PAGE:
Page 6 - Hawaii Island MidWeek - August 11 2021
P. 6

       No longer holding back, Stacie Ku‘ulei prepares for the big time with the upcoming release of her “big girl” album — the singer’s first in nearly two decades.
  Hair & Wardrobe: Ralph Malani Makeup: Arthur Wilson
(Above) Caption caption PHOTOGRAPHER CREDIT
 A s elegantly attired as Stacie Ku‘ulei often is these days, there was a time when the songbird wouldn’t be caught dead in
fessed tomboy, who as a youth preferred climbing trees and getting into her share of dust-ups over being in anything clean and exqui- site. She was, after all, raised in the red dirt-packed village of Pākalā on Kaua‘i.
end up throwing them off.” Time eventually softened Ku‘ulei’s hard stance on dresses. She credits much of what she’s since learned about acceptable wardrobes and overall presentation to fellow vocalist Nohelani
The lessons learned then continue to show forth today, and in spectacular fashion. Not only is Ku‘ulei com- fortable with her stylishness and the favorable impression she’s leaving with audiences, but she’s also content with the music she’s finally pro- ducing again.
will be my ‘big girl’ album.” Her grown-up project fea- tures 10 contemporary Ha- waiian and hapa haole tracks, including E ‘Apo Mai Kāua, a ballad about star-crossed lovers; and Rise Up E Ala E, a song written by Andra Day but repackaged “with a Hawaiian twist” courtesy of Kumu Keli‘i Puchalski, who helped the art-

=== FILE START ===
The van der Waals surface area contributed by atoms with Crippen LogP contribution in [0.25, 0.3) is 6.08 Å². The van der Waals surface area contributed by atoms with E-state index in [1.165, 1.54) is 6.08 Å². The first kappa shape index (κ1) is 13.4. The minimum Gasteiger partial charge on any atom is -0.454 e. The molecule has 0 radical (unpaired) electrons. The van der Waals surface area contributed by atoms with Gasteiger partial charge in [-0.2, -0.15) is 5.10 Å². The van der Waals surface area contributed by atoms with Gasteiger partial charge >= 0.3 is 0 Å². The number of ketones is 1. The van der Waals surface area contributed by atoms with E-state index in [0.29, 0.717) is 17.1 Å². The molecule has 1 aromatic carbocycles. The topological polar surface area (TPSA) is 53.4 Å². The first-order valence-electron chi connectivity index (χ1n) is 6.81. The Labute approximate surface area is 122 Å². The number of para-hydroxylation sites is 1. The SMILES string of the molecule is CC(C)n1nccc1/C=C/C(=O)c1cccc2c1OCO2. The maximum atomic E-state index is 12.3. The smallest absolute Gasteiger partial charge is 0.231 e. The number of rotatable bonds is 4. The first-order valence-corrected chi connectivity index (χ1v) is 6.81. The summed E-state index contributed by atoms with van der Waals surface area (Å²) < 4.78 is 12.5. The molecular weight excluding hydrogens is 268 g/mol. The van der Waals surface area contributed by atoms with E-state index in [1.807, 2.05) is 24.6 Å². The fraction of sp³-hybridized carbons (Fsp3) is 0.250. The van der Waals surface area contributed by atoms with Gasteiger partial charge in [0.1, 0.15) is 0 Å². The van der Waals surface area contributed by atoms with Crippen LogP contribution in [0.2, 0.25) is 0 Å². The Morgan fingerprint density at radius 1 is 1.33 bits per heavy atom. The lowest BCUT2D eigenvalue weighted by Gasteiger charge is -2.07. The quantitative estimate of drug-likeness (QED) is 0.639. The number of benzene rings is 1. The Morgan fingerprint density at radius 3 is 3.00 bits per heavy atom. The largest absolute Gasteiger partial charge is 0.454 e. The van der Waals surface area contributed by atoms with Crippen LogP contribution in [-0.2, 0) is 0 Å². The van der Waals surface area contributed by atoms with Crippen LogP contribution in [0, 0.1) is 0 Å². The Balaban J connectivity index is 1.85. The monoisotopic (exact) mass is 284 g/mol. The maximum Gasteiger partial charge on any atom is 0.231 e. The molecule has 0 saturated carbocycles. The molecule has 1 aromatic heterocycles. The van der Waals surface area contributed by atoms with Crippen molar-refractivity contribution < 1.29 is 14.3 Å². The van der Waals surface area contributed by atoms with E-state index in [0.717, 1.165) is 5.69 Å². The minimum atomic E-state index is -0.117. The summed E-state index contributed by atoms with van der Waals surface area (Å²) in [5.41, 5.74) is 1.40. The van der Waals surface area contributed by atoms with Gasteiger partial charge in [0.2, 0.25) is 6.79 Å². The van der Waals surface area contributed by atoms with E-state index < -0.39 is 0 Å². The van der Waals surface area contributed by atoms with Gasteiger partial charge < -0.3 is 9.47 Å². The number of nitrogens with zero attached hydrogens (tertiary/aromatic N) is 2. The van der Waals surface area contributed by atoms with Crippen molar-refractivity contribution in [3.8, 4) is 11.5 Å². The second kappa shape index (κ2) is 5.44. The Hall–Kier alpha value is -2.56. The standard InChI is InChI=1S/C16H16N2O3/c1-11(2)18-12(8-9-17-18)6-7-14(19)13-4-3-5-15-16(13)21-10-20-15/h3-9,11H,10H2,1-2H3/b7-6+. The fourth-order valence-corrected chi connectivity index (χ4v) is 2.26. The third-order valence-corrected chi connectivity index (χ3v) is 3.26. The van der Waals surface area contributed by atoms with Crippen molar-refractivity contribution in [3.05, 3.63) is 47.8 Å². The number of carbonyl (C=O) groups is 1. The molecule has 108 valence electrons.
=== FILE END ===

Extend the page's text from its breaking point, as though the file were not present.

of mine who’s a nurse at Ka- pi‘olani Medical Center had shared with me that when the pandemic first came out, she wasn’t able to go home to her kids, and it killed her that she could only see them from out- side a window. I felt that, and I wanted to do something for her and others.”
 a dress.
Consider the moment
when her former vocal coach, the acclaimed Eunice DeMello, suggested she run for Miss Hawai‘i. With im- ages of snug-fitting sequined outfits in mind, Ku‘ulei need- ed just two words to suc- cinctly sum up her thoughts on the proposal.
“I didn’t see myself as a Miss Hawai‘i type because, to me, they were all very dainty,” Ku‘ulei explains. “Growing up, everybody would look at me and be like, ‘You’re always in T-shirts and jeans! Why aren’t you wearing more dresses?’
“Nohe hired me to work on
“Um, no,” she answered matter-of-factly.
“Even when I was young, I hated the frilly ruffled socks and shiny shoes my mom would put on me, and so I’d
“Actually, that one was more like naughty reggae done when I was young,” confesses a laughing Ku‘ulei. “This one
to recognize our kings and queens, or our first respond- ers and essential workers,” explains the singer/songwrit- er,whoisupforaNāHōkū Hanohano Award this year for her holiday-themed song Christmas Joy. “A good friend
“I’m a psych major, so I love to observe people and talk about their relationships
Putting on a garment of grandeur was frankly un- conscionable to the self-pro-
the Atlantis Navatek cruises years ago, and she really trained me to be an entertain- er,” says Ku‘ulei. “Up until then, I was just a singer. But she took me aside and taught me what type of dresses to wear, how to put on my makeup, how to do my hair, and how to be a true mistress of ceremonies.”
Her eponymous album — which has been a year in the making — is scheduled to drop later this month. It will mark her first project released since 2003’s Stacie, which fea- tured original reggae music.
ist with the translation.
“I really wanted to do a song
As for E ‘Apo Mai Kāua, Ku‘ulei says the song was born out of her penchant for carefully watching others and honestly attempting to under- stand the complexities of their relationships.

   4   5   6   7   8